Scores & Sheet Music



2015-06-26 11:14:57

Sheet music is the written form of a piece of music. Handwritten or printed, it uses musical symbols to record the parts of a piece for instruments. It allows musicians to play a piece by sight, rather than having to remember it all. As such, sheet music serves as an aid to composition, a record and a guide for performance.

Sheet music is often referred to as a score.


The earliest surviving examples of sheet music come from mediaeval manuscripts, many of which were produced by monastic orders.

Music notation took a step forward in the 15th century with the arrival of Gutenberg’s printing press. The first machine-printed scores appeared in around 1473.

Composers had always been required to draw their own staff lines onto blank paper by hand, as well as notating by hand. The printing press made ready-staffed paper available.

However, even after the advent of music printing, much music continued to exist solely in manuscript (handwritten) form well into the 18th century.

As mass-printing techniques improved, sheet music grew in abundance and hit a peak in the late 19th century, as the increasing number of piano-owning families sought to find more songs to play, and the popular works of famous composers were mass printed for public consumption.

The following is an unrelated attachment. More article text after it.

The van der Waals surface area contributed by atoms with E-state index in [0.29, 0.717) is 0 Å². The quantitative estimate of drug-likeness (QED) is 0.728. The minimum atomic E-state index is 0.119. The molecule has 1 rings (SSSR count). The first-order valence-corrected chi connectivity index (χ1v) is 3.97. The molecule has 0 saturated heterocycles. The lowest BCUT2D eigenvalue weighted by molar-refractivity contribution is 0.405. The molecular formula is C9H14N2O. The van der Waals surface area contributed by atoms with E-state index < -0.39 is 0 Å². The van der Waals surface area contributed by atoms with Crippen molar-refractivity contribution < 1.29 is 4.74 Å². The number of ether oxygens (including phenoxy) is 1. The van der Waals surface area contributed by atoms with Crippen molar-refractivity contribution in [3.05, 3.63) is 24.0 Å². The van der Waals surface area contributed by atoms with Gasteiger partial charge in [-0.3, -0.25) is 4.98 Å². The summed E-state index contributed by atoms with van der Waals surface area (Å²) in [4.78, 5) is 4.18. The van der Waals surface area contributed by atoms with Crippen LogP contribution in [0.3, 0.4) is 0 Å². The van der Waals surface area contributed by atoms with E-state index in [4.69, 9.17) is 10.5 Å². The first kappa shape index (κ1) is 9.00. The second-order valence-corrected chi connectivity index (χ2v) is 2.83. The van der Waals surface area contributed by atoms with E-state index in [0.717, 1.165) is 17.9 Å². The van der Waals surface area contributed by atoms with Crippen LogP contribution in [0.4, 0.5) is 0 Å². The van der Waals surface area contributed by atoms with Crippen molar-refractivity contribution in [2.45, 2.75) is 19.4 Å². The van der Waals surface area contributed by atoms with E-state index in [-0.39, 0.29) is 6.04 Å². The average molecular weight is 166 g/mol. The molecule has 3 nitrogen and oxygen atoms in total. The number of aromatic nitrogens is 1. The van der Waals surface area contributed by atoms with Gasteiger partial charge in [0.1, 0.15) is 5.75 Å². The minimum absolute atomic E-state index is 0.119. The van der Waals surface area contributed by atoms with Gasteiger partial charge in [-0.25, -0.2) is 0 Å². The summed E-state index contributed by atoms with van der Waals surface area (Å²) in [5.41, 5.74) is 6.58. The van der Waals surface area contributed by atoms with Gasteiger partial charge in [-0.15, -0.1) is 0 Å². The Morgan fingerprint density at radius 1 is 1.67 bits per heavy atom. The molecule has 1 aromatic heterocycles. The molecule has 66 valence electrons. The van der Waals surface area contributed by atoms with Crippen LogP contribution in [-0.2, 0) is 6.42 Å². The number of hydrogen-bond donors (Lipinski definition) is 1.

Today, musical scores can be written on graphics computer software. The art of handwriting musical manuscripts is dying out.

Notable past sale

In May, 2003, a working manuscript for Beethoven’s Ninth Symphony was sold for £2.133 million at a Sotheby’s auction in London. This particular manuscript, which was used by the printer for the first edition, contains previously unpublished music and is the only full score of the symphony to have ever been on the market.

Guide to Collecting

While people do collect antique & vintage sheet music which was mass printed for public consumption, most of the value in this collecting hobby lies in handwritten originals, musical manuscripts.

Many collectors will focus on one famous composer, such as Beethoven, Bach, Mozart etc. The more famous the composer and the piece of music, often the more sought after and valuable. However if an unknown piece by a famous composer was unearthed, this would also be extremely valuable.

Some people will have a wider focus on the type of music, such as classical, jazz, or ragtime etc.

The early drafts of compositions can reveal how a piece developed while it was being composed, which is of great interest to music historians and scholars.

Many composers hired copyists to hand-copy individual parts for each musician or instrument from a composter’s musical score. These copies, while handwritten, are less desirable to collectors than the original musician’s copy but perhaps more desirable than a mass printed example.

Scores can be found at auction, through specialist dealers, and on eBay.

If looking for mass printed antique or vintage sheet music, these are widely available on eBay, second hand and charity stores, flea markets, car boot sales etc.

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